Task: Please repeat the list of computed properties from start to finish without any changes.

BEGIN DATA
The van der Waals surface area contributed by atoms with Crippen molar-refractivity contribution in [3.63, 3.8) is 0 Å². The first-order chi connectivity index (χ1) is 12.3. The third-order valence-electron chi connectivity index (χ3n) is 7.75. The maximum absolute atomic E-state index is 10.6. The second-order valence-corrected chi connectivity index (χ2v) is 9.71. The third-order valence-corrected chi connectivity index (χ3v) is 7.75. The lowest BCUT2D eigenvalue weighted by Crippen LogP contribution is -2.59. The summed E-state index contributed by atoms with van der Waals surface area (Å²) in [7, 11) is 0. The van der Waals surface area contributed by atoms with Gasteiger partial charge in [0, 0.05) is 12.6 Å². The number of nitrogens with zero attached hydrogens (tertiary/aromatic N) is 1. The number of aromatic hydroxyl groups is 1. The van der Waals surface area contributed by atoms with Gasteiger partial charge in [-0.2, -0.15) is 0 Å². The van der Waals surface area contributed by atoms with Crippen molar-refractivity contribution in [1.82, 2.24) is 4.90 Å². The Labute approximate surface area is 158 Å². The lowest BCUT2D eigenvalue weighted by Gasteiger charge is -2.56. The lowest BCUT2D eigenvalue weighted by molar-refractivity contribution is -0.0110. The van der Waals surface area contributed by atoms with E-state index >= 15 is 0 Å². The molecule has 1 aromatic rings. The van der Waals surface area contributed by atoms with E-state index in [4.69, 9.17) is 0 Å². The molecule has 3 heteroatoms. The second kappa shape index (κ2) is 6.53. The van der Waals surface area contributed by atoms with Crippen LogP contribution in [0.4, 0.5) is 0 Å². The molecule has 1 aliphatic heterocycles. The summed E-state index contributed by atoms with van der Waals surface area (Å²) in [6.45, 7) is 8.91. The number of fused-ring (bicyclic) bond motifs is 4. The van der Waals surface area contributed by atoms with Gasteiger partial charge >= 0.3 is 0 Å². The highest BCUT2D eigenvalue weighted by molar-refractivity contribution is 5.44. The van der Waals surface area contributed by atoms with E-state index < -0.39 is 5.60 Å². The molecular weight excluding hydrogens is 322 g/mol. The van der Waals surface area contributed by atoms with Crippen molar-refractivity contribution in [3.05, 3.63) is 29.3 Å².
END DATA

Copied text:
The van der Waals surface area contributed by atoms with Crippen molar-refractivity contribution in [3.63, 3.8) is 0 Å². The first-order chi connectivity index (χ1) is 12.3. The third-order valence-electron chi connectivity index (χ3n) is 7.75. The maximum absolute atomic E-state index is 10.6. The second-order valence-corrected chi connectivity index (χ2v) is 9.71. The third-order valence-corrected chi connectivity index (χ3v) is 7.75. The lowest BCUT2D eigenvalue weighted by Crippen LogP contribution is -2.59. The summed E-state index contributed by atoms with van der Waals surface area (Å²) in [7, 11) is 0. The van der Waals surface area contributed by atoms with Gasteiger partial charge in [0, 0.05) is 12.6 Å². The number of nitrogens with zero attached hydrogens (tertiary/aromatic N) is 1. The number of aromatic hydroxyl groups is 1. The van der Waals surface area contributed by atoms with Gasteiger partial charge in [-0.2, -0.15) is 0 Å². The van der Waals surface area contributed by atoms with Crippen molar-refractivity contribution in [1.82, 2.24) is 4.90 Å². The Labute approximate surface area is 158 Å². The lowest BCUT2D eigenvalue weighted by Gasteiger charge is -2.56. The lowest BCUT2D eigenvalue weighted by molar-refractivity contribution is -0.0110. The van der Waals surface area contributed by atoms with E-state index >= 15 is 0 Å². The molecule has 1 aromatic rings. The van der Waals surface area contributed by atoms with E-state index in [4.69, 9.17) is 0 Å². The molecule has 3 heteroatoms. The second kappa shape index (κ2) is 6.53. The van der Waals surface area contributed by atoms with Crippen LogP contribution in [0.4, 0.5) is 0 Å². The molecule has 1 aliphatic heterocycles. The summed E-state index contributed by atoms with van der Waals surface area (Å²) in [6.45, 7) is 8.91. The number of fused-ring (bicyclic) bond motifs is 4. The van der Waals surface area contributed by atoms with Gasteiger partial charge >= 0.3 is 0 Å². The highest BCUT2D eigenvalue weighted by molar-refractivity contribution is 5.44. The van der Waals surface area contributed by atoms with E-state index < -0.39 is 5.60 Å². The molecular weight excluding hydrogens is 322 g/mol. The van der Waals surface area contributed by atoms with Crippen molar-refractivity contribution in [3.05, 3.63) is 29.3 Å².